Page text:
Slow Your Fashion
My life is, admittedly, detached from the effort it takes to make the clothing I wear. I wonder about it, but not as often as I could. Who made this skirt? How much did that person get paid? Probably not enough What happened to the fabric scraps? How long did it take to create my favorite jacket or that well-loved shirt? What should these items have cost me?
When I was a girl, I remember my mother sewing outfits for me. At that age, I didn’t fully appreciate the time and talent she put into those clothes. They weren’t fancy, but neither was I. The clothes she sewed for my sister and me were simple, well-constructed, and made by loving hands. When sewing, she would call me to pause my playtime and have the items fitted. It was a familiar part of the process. I remember delicately sliding on the half-sewn garments to avoid sticking myself with the many pins holding the seams together. Then, after my mom inspected her handiwork, I’d hand the garment over to her and bounce away to finish whatever activity I was in the middle of. After a good span of time, I had cute new clothes to wear and I felt so proud that my mom had made them. I even remember her making matching headbands one time, which I thought was pretty special.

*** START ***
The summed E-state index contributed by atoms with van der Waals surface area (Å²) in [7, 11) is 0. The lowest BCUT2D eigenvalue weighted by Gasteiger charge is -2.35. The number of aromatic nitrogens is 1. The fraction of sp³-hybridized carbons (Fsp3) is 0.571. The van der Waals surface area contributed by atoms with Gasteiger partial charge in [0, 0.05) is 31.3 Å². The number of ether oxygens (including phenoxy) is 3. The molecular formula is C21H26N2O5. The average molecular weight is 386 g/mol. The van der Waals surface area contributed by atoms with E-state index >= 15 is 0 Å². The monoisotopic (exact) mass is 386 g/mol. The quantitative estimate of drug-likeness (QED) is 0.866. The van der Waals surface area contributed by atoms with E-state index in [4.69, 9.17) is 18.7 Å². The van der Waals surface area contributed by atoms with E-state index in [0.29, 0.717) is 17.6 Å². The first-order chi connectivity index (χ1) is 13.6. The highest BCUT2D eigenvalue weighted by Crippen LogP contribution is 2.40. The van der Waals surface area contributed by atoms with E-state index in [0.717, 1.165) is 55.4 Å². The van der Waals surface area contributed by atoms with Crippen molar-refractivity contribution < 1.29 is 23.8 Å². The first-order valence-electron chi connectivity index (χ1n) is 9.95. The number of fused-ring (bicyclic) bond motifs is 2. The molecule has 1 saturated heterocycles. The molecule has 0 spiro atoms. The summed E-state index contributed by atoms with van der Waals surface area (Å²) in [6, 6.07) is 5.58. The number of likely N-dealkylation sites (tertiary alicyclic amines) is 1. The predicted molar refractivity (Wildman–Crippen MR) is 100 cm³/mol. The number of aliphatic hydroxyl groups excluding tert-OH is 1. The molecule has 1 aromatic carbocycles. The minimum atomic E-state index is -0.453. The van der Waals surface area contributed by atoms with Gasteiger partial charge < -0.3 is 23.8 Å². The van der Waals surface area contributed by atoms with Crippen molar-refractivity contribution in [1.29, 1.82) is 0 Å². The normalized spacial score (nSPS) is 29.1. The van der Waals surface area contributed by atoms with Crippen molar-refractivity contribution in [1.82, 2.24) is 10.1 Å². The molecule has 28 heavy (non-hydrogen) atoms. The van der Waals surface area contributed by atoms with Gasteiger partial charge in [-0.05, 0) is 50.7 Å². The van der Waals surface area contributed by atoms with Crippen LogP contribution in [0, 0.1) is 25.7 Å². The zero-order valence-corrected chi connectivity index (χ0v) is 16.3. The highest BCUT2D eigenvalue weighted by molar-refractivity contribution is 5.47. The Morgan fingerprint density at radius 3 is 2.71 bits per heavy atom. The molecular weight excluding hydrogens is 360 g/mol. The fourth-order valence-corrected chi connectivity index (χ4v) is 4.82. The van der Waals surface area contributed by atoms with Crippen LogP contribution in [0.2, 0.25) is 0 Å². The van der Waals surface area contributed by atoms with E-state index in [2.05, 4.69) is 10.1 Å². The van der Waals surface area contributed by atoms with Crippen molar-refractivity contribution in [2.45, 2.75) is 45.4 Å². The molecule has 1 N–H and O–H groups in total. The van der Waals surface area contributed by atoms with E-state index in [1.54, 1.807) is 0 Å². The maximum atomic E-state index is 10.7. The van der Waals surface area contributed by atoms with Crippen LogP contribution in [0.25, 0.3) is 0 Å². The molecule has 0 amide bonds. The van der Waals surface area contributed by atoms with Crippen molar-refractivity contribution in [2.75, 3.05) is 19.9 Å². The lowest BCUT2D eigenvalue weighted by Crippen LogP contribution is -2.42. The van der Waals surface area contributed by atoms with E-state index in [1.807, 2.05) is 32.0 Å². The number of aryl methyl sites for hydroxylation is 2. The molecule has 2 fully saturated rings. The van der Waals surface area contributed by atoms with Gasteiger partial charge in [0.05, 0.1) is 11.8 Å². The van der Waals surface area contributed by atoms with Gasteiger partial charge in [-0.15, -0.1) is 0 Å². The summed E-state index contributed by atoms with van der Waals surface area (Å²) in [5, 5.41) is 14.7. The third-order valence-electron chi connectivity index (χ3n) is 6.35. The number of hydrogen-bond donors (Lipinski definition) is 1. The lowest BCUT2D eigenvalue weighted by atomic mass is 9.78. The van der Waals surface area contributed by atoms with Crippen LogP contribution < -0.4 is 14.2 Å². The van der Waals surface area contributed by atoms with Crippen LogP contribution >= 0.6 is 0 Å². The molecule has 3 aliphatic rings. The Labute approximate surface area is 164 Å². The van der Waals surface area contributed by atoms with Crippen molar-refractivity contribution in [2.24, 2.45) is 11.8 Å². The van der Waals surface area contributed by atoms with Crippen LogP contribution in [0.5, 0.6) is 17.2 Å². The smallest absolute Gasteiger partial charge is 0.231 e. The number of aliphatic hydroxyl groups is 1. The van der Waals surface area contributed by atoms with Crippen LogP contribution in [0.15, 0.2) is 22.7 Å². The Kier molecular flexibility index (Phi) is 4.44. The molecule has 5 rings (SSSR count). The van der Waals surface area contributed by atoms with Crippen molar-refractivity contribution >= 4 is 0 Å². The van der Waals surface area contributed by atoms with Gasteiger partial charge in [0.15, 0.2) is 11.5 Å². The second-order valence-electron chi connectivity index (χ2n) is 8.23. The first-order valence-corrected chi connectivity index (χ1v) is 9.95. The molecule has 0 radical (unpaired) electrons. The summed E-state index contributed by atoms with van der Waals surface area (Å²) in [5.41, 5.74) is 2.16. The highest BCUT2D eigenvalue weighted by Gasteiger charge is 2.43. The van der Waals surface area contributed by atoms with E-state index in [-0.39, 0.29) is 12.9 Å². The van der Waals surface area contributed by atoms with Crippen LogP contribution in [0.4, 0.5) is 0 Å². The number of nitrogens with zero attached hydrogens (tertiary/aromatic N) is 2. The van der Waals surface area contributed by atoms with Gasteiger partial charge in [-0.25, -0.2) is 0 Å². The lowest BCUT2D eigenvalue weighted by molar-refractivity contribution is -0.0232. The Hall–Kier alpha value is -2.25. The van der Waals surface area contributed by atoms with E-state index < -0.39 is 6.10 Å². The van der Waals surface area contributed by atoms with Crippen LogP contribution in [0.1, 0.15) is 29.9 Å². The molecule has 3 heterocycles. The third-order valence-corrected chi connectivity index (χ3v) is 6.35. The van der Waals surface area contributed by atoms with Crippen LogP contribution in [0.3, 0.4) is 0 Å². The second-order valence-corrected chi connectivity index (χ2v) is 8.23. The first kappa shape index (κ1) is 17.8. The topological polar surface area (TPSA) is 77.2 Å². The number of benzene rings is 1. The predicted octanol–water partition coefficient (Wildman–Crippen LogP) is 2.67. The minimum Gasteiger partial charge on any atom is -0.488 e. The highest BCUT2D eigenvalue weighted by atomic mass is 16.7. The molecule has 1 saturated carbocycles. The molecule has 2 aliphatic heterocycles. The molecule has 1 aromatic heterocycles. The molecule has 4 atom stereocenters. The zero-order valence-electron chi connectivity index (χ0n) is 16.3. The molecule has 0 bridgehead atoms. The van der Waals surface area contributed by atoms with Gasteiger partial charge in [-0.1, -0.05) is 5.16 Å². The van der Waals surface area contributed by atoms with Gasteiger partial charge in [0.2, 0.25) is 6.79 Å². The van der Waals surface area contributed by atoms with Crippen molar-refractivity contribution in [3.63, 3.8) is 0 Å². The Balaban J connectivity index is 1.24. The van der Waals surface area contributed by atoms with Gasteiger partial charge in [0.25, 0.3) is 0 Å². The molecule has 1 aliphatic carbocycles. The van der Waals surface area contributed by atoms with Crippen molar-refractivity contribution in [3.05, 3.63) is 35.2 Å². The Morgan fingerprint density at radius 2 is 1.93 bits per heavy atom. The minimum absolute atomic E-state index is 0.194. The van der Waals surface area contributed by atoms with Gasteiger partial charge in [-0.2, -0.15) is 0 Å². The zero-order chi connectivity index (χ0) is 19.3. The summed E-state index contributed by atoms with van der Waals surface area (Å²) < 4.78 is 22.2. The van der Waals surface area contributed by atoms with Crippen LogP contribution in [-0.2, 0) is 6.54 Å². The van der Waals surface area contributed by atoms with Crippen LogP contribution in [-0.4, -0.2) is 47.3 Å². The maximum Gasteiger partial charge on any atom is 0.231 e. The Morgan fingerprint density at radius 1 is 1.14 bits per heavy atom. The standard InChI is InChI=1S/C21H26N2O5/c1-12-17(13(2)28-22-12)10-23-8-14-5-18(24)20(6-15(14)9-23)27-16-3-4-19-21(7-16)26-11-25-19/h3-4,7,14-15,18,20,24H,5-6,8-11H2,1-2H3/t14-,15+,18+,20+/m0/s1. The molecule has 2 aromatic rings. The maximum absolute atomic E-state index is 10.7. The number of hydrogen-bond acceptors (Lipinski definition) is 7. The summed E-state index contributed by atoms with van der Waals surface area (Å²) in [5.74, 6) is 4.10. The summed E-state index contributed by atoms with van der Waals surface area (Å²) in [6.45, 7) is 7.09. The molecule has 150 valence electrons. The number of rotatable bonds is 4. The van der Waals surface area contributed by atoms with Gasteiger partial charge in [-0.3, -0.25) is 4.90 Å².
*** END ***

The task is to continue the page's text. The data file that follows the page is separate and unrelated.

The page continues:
There was a time when everyone’s clothes would have been meticulously made my loving hands. There was a time when the true cost of clothing was well understood and appreciated. It was known to be a time-consuming craft, therefore people owned less clothing. Those days are, for the most part, distant memories. We’ve been seduced into thinking that clothing is cheap and should be replaced often. Many of us have becomes slaves to fast fashion and low prices, which come at a cost. We’ve bought into the lie that we can find fulfillment in over-stuffed walk-in closets and designer labels. I find hope when I hear about people like designer, Carin Mansfield, who is promoting “slow fashion”. Her clothing pieces are not made in an assembly line in some distant factory for pennies an hour. Rather, they are made individually by artisans right in her London shop. They are made to last. The price tags reflect the craftsmanship put into her clothes. She says that stores today “have given people a false sense of actually how much work goes into garment making”. That is so true. Can everyone afford to buy her clothes? No, but we can learn from her example. We can become more mindful when shopping and stop to reflect on who made those clothes and at what cost. Thank you Carin Mansfield for encouraging us all to slow down.